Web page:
Newsletter Masthead

No. 39 - May 2001 edition

In this Issue:

Oh Yes We Can


A New Withywood Church?

Caught in the Net

The Programme


Who's who


THERE'S AN ELECTION COMING UP - exciting, isn't it? No? Well, whatever you think about the parties, or politicians in general, it remains the case that the electoral system, at local and national level, is a vital mechanism to shape how our society works and develops.

But it's not the only mechanism. I always maintain that Malago Valley Conservation Group is a political body. We're not, of course, party political, which is often what people mean when they talk about a political organisation. (For the record, we have active members of all three main parties, but mostly the party allegiances and voting habits of our members are unknown and irrelevant).

M.V.C.G. is political in the very important sense that we seek to change things in the real world, and we do so by political means - by debate, argument, bringing pressure to bear. Perhaps a better way to put it is to say that we take an active part in civil society - at least, it would be a better way if that phrase was more widely used and understood!

Like the elections, civil society exists at both local and national level. M.V.C.G. operates locally, and it's worth remembering that most of the problems and improvements in our day-to-day life that have anything to do with government at all, have to do with local government.

There may or may not be a change of national government on 7 June. There may or may not be a change of control of Bristol City Council. In one sense, that doesn't matter: the important thing is to be actively engaged in seeking to improve things on the ground. But elections are important, and abstention is tantamount to saying 'don't care'. I hope M.V.C.G. members do care, and I urge you to vote in whatever way you think best.




FOR SOME TIME NOW, Anton Bantock has been telling people we meet on garbage raids that we are 'turning cans into daffodils' - and that's not much of an exaggeration, since the money we earn from selling aluminium cans for recycling matches closely what we have spent (and plan to spend) on bulb and tree planting.

Of course, we don't rely just on cans found on garbage raids. Anton himself is an indefatigable picker-up of cans, and there are many people who kindly supply us on a regular basis with cans they have collected. We also have a can collecting box at the restaurant at the Gatehouse Centre.

Cans are sorted into steel and aluminium. Aluminium ones are bagged up and taken for sale (the current price is 40p/kilo). The steel ones can't be sold, but are put out for recycling with the black box.

A recent trip to the 'scrappie' set an all-time record, with eleven full bags weighing a total of 37 kilos. The dealer also confirmed our feeling that the balance between aluminium and steel has shifted strongly in favour of aluminium. This makes it more valuable than ever to collect and recycle drinks cans.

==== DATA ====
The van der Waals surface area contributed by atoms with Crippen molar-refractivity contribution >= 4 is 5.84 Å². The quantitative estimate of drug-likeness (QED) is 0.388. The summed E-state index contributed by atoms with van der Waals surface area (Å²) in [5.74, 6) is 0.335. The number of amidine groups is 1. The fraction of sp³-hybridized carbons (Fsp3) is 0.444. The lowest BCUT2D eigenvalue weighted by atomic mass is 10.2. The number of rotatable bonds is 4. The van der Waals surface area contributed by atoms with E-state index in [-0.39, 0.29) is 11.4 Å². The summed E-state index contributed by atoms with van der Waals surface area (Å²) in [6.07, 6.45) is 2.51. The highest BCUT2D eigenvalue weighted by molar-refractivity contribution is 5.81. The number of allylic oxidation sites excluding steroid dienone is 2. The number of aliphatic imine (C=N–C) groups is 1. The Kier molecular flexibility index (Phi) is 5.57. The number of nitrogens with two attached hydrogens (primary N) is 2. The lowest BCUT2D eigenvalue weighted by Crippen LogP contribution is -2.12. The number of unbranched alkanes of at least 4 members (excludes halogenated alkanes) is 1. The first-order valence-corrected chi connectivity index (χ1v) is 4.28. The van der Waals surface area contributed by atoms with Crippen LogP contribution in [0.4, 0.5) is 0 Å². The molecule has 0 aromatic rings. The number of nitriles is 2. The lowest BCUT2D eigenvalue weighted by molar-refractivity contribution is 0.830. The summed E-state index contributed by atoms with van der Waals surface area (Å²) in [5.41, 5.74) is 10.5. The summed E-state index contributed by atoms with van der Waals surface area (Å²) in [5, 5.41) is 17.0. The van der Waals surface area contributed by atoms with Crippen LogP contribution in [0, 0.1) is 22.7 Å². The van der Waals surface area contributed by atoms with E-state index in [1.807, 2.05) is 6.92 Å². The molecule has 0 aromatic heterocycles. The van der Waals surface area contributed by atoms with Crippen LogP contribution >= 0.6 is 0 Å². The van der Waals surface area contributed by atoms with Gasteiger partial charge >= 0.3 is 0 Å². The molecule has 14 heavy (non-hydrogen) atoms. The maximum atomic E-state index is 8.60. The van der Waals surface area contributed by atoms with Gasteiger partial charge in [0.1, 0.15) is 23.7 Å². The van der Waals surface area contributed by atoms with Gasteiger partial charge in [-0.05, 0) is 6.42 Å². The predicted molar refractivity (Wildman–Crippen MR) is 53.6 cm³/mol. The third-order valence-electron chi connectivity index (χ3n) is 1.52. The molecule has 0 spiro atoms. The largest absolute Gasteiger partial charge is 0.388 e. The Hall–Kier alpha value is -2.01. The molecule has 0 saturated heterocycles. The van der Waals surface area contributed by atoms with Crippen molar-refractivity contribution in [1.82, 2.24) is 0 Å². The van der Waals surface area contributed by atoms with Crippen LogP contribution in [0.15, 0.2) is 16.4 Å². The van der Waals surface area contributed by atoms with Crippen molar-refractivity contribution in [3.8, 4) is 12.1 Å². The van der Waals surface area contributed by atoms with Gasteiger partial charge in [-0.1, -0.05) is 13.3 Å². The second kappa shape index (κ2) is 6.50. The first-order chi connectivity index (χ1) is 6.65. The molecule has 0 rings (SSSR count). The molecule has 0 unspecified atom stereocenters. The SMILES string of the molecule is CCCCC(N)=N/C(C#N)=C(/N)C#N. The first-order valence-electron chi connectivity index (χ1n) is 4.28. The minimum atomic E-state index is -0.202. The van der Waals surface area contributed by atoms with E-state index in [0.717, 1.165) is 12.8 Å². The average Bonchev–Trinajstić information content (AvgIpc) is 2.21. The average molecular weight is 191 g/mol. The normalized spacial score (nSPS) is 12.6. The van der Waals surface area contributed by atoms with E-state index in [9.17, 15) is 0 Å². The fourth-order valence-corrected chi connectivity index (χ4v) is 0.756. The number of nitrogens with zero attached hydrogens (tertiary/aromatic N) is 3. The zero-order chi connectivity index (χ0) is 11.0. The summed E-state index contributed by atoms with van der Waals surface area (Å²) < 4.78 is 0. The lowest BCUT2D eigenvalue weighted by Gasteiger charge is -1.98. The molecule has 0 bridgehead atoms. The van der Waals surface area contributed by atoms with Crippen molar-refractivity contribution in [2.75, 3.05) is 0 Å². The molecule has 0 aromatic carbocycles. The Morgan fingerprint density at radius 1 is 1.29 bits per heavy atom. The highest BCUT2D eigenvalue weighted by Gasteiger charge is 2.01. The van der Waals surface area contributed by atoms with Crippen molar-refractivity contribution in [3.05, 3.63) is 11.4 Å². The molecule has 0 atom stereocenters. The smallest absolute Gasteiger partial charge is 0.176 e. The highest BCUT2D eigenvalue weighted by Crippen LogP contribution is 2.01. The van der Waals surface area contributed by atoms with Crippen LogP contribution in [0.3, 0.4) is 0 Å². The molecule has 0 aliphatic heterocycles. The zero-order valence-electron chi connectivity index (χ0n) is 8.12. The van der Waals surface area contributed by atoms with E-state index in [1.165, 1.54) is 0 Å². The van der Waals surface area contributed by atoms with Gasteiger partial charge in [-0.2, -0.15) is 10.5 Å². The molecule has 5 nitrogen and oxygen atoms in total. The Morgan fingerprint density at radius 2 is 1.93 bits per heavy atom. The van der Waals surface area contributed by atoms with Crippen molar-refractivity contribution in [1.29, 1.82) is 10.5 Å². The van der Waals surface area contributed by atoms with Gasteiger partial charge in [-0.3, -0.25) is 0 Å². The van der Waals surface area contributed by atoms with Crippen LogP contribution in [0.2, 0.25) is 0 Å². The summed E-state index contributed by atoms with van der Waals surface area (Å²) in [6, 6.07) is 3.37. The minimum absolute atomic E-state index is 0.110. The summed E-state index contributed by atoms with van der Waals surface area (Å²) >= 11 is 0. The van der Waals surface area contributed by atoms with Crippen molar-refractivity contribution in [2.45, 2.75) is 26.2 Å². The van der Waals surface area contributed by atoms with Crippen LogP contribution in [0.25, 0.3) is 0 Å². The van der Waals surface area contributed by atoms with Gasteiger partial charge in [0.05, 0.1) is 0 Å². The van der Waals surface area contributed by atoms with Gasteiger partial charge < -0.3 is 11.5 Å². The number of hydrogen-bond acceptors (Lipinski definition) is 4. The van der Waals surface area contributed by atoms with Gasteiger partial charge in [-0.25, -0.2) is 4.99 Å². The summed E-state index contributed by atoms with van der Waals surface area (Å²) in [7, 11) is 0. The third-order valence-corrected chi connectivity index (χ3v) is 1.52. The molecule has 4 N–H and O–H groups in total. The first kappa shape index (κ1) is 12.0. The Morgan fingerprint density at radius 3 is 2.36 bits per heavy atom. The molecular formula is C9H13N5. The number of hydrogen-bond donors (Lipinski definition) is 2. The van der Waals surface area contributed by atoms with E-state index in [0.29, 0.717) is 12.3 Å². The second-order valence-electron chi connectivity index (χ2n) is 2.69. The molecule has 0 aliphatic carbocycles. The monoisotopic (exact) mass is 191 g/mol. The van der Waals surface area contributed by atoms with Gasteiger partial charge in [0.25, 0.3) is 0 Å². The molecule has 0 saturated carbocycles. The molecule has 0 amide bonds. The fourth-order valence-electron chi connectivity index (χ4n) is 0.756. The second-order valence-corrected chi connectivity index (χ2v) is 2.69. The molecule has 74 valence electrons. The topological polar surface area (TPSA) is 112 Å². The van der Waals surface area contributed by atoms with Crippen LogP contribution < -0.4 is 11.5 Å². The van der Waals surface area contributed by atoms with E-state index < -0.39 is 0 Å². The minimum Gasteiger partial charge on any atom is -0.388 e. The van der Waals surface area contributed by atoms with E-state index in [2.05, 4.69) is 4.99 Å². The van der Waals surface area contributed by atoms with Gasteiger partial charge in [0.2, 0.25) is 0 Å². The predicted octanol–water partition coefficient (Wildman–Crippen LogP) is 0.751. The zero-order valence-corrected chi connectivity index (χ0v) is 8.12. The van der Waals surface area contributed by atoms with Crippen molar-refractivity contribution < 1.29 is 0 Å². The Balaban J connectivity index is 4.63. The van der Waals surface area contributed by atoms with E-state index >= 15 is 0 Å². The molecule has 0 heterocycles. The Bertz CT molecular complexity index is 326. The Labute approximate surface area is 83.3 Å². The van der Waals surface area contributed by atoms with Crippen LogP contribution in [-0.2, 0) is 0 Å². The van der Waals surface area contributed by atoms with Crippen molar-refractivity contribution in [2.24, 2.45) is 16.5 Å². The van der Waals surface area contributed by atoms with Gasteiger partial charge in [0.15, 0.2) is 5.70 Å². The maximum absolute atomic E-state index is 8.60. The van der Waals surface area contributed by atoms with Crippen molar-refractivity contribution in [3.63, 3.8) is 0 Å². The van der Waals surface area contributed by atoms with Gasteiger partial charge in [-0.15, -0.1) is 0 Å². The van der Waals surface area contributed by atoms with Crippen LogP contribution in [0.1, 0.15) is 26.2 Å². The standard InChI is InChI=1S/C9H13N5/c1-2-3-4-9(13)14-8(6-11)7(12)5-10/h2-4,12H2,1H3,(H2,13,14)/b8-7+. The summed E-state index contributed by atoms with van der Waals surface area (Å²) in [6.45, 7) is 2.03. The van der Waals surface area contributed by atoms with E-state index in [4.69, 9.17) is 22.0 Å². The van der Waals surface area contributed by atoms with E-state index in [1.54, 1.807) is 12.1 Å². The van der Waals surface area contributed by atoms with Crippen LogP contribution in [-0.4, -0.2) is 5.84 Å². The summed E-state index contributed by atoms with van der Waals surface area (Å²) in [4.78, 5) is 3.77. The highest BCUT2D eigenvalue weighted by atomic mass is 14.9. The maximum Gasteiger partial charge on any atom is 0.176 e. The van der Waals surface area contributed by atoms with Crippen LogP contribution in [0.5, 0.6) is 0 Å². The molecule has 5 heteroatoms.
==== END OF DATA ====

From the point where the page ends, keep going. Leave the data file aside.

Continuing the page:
On one of Anton's walks for the University of Withywood, Dr Charles Ward was so impressed by Anton's 'turning cans into daffodils' slogan that he was moved to verse and an illustration to go with it.

Thank you, Dr Ward. And the moral of the story is clear - Keep Cans Coming!



Any old delphinium

produces chlorophyll

Could one make aluminium

turn into daffodil?

I've heard it from a learnèd man

In Bishopsworth they really CAN.




YOU MAY ALREADY have come across the South Bristol Church and Community Trust. They have been circulating questionnaires to find out the views of local people in Withywood and more widely about ideas for replacing the present Withywood Church Centre in Fouracres.

The existing building would need substantial and expensive refurbishment, so the bold plan is to replace it altogether with a new building which would better meet the requirements of the ecumenical parish and also provide a centre for the community.

The new building wouldn't necessarily be on the current site at Fouracres. Possible sites which are being looked at include Turtlegate Avenue and Queens Road, Withywood, to replace the Youth Club which could be moved elsewhere.

Over the page is a design which Anton Bantock has done for a new church centre on the Turtlegate site. A decision on the site has not yet been taken, and we are a long way from a detailed design, but Anton's drawing shows one possible approach for one possible site.

If you would like to know more about this exciting new development or if you have any views on any aspect of it, the team at the South Bristol Church and Community Trust would like to hear from you. Contact Rachel Schofield at the Withywood Church Centre at Fouracres - telephone 978 4237.